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G#!

mpjbiker

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On all the horns I've ever owned and played, G# is always a crappy note-anyone know why?
Cheers!
 

Ivan

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Difficult to answer from my perscepective

I've always been rather fond of my G#s unless your talking about the mechanics and sticking keys.... don't get me started on that one
 

Colin the Bear

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The flap for G# is opened and closed by spring action. It's far enough up the tube to suffer from condensation wetting when playing and so dries shut and sticks. Open it by hand before you start playing. Same with low C#. Someone mentioned inserting a business card in C#, which on modern saxes opens G#, when putting the sax on the stand so it will dry open. It's more faffing than flicking it open. I usually open all the closed pads before warming up. It's just part of the instrument to my mind. The advantages this key system brings outweighs the down side of having to open it before playing. Annoying if you forget though.
 

MandyH

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I have written on the top of my exam piece "check G#" as piece has an Ab very early on and it would be rather embarrassing if it were stuck shut.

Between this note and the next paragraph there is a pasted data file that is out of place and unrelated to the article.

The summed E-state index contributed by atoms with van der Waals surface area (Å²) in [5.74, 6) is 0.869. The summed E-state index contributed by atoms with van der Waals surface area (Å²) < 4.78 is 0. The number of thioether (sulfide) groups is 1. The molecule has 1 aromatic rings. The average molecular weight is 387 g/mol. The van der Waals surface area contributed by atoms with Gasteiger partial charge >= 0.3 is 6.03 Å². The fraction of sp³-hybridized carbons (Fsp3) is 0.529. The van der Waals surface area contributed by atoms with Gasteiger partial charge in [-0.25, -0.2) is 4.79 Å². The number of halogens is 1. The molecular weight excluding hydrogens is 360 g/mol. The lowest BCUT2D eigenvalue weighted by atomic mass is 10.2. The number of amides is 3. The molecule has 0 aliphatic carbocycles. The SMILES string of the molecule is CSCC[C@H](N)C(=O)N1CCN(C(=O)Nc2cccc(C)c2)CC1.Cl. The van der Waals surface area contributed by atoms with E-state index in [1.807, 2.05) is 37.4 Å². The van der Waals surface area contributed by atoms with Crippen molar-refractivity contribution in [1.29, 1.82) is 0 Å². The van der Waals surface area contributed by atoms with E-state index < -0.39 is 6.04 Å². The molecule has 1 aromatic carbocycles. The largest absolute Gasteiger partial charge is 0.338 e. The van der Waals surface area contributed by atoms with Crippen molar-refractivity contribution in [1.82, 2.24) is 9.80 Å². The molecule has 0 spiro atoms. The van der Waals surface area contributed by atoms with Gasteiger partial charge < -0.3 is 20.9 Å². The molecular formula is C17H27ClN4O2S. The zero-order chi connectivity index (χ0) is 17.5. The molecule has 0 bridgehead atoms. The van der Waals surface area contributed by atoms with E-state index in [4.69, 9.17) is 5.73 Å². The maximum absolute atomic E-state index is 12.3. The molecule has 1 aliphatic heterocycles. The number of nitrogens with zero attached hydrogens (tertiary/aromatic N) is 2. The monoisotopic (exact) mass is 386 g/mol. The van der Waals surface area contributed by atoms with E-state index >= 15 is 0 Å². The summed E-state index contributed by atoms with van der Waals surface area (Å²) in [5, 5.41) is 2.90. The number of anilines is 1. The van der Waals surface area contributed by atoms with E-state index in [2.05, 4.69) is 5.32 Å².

Usually when I warm up, I now check that G#, C# and Eb open freely before doing anything else.

But as far as the OP is concerned, no idea, mine sound as full as any other note on any of my saxes.
 

jbtsax

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"Crappy" can mean lots of things. A more specific description would help to generate more accurate responses to the question.
 

mpjbiker

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Sorry, I should have been more specific-I didn't really mean the age old problem of sticking pad, more the tone of the note. In a similar way to the first octave middle D, it always tends to sound a little stuffy, with slightly suspect intonation. I wondered if it was anything to do with articulated G#/C# mechanism, although I'm pretty sure none of my horns have leaks. Just the nature of the beast, I guess!
 

jbtsax

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You might check the opening of the G# key. Press the G# lever and see how high the key lifts. Ideally it should go up and touch the bumper at the end of the G# closing mechanism coming from the F# key. If it doesn't travel the full distance, it is out of adjustment. Typically the G# lever is not lifting high enough OR the barrel on the arm of the G# key is not set properly. Because both the G and the G# are fully vented notes they should have the same clarity and timbre on a well made sax.
 

Royston

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OK Stupid newbie question but as the section says " the only stupid question is the one you don't ask"

So here goes: